Top strategists have gotten more optimistic on stocks, just as the S&P 500 has pulled back slightly from records, according to CNBC's latest Market Strategist Survey.
Since the last survey in early February, four of 16 market strategists CNBC surveyed in the last three days raised their S&P 500 targets for the year-end or next 12 months. This Tuesday, Barclays' Keith Parker also initiated a year-end forecast at the high end of the range — 2,525 — citing market expectations on the likelihood of tax reform.
The highest target remains Deutsche Bank's Binky Chadha's 2,600 forecast, while formerly bullish Tom Lee at Fundstrat still has the lowest target at 2,275. Right in the middle is Citi's Tobias Levkovich with a 2,425 estimate, just over 3.3 percent above Thursday's close of 2,345.96.
Raises since February:
- Credit Suisse raised its forecast on Monday from 2,300 to 2,500. Strategist Andrew Garthwaite said in a note while stocks "remain the least expensive major asset class" and are more attractive than bonds, fund flows into stocks remain "below 2013 peak levels." He also expects increased earnings per share growth.
- Canaccord Genuity raised its forecast on March 13 from 2,340 to 2,470. "Sentiment at the corporate level has dramatically improved following the Democrat loss. Period," strategist Tony Dwyer said in a note. He added, "We believe this emerging enthusiasm was not in anticipation of big tax legislation or regulatory reform, but was more acknowledging there would be no further increased regulation or taxes."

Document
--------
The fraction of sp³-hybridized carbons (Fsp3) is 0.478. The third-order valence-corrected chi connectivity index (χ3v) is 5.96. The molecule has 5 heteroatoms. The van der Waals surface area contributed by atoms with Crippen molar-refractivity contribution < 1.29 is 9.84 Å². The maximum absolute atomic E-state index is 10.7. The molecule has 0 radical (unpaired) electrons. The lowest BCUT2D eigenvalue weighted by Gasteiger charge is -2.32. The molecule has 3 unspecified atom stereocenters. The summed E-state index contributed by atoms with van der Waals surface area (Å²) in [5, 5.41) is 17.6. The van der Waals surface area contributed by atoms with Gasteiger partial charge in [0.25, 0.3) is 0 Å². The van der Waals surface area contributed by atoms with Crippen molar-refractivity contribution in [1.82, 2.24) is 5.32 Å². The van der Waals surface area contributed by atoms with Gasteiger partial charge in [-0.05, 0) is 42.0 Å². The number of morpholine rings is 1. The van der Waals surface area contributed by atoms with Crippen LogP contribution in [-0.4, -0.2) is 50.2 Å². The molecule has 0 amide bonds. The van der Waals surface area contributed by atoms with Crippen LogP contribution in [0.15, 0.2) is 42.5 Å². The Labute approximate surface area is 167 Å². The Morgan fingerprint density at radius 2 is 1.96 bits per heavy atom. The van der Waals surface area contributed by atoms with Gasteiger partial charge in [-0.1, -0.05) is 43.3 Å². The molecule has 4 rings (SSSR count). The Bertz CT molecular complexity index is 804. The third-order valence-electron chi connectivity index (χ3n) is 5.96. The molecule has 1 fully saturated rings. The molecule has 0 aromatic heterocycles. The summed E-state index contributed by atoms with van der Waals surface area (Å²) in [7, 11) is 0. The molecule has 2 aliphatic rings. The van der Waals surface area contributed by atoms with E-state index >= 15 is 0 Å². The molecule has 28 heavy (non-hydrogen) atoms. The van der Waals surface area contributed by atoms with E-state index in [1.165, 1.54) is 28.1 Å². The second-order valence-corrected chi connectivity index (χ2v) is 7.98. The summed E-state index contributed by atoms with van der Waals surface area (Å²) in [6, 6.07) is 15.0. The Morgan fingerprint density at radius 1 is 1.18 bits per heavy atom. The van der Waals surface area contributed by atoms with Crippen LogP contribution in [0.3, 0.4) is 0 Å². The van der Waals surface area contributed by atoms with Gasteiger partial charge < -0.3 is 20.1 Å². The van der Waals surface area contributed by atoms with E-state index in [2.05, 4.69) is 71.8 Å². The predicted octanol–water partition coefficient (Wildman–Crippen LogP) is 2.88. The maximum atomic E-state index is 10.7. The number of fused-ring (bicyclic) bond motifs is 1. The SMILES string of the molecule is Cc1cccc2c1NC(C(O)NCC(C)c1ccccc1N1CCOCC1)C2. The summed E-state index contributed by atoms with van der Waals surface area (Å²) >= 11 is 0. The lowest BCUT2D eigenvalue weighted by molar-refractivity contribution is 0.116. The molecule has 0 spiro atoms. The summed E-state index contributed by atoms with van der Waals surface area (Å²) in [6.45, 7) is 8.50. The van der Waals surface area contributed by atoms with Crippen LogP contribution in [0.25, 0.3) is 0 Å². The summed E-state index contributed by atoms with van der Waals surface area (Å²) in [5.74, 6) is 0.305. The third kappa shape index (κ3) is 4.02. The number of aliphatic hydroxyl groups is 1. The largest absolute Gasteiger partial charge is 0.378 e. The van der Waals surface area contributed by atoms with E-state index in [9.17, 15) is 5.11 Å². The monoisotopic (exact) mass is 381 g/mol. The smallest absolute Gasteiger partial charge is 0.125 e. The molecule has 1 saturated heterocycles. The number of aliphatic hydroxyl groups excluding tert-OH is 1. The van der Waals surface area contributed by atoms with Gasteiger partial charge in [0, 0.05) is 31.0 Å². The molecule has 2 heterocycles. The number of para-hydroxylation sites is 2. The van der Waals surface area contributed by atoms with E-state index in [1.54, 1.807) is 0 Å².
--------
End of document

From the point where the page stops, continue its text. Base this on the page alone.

- CFRA increased its 12-month target from 2,335 to 2,460 on March 2. The firm's chief investment strategist, Sam Stovall, pointed to better earnings and a historical trend: "Since 1945, when the S&P 500 rose in both Jan/Feb, the S&P 500 recorded a positive full-year total return 27 times, averaging 24 percent."
The index rose nearly 1.8 percent in January and 3.7 percent in February, but is about half a percent lower for March.
- Bank of America Merrill Lynch raised its forecast on March 1 from 2,300 to 2,450. Strategist Savita Subramanian said investors are getting overly optimistic, which will send stocks higher regardless of actual economic reports or company earnings. But the high optimism also means the market is nearing the end of its years-long rally, she said.